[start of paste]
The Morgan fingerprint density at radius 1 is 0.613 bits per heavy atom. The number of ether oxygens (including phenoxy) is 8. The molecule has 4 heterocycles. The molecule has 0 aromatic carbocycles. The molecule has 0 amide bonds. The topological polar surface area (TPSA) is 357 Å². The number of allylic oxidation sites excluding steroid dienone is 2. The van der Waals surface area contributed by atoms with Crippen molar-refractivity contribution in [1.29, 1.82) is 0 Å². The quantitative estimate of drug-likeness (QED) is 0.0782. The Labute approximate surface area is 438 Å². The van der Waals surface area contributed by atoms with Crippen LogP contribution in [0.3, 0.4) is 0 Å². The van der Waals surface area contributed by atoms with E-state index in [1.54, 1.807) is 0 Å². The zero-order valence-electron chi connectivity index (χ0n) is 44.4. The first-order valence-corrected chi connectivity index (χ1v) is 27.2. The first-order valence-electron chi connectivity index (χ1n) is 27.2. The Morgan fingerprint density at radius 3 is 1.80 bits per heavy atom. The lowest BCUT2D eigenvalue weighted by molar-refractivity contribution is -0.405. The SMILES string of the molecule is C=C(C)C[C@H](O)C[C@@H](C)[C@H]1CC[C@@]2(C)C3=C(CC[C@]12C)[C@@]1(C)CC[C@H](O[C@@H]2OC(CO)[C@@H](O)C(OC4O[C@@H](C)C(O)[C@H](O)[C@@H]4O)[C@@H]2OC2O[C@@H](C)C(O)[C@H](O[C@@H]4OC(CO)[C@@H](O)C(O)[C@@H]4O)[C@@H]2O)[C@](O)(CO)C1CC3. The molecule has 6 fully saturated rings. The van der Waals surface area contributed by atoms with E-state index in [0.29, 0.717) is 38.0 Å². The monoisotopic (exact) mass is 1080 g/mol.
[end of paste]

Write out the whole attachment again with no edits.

The Morgan fingerprint density at radius 1 is 0.613 bits per heavy atom. The number of ether oxygens (including phenoxy) is 8. The molecule has 4 heterocycles. The molecule has 0 aromatic carbocycles. The molecule has 0 amide bonds. The topological polar surface area (TPSA) is 357 Å². The number of allylic oxidation sites excluding steroid dienone is 2. The van der Waals surface area contributed by atoms with Crippen molar-refractivity contribution in [1.29, 1.82) is 0 Å². The quantitative estimate of drug-likeness (QED) is 0.0782. The Labute approximate surface area is 438 Å². The van der Waals surface area contributed by atoms with Crippen LogP contribution in [0.3, 0.4) is 0 Å². The van der Waals surface area contributed by atoms with E-state index in [1.54, 1.807) is 0 Å². The zero-order valence-electron chi connectivity index (χ0n) is 44.4. The first-order valence-corrected chi connectivity index (χ1v) is 27.2. The first-order valence-electron chi connectivity index (χ1n) is 27.2. The Morgan fingerprint density at radius 3 is 1.80 bits per heavy atom. The lowest BCUT2D eigenvalue weighted by molar-refractivity contribution is -0.405. The SMILES string of the molecule is C=C(C)C[C@H](O)C[C@@H](C)[C@H]1CC[C@@]2(C)C3=C(CC[C@]12C)[C@@]1(C)CC[C@H](O[C@@H]2OC(CO)[C@@H](O)C(OC4O[C@@H](C)C(O)[C@H](O)[C@@H]4O)[C@@H]2OC2O[C@@H](C)C(O)[C@H](O[C@@H]4OC(CO)[C@@H](O)C(O)[C@@H]4O)[C@@H]2O)[C@](O)(CO)C1CC3. The molecule has 6 fully saturated rings. The van der Waals surface area contributed by atoms with E-state index in [0.29, 0.717) is 38.0 Å². The monoisotopic (exact) mass is 1080 g/mol.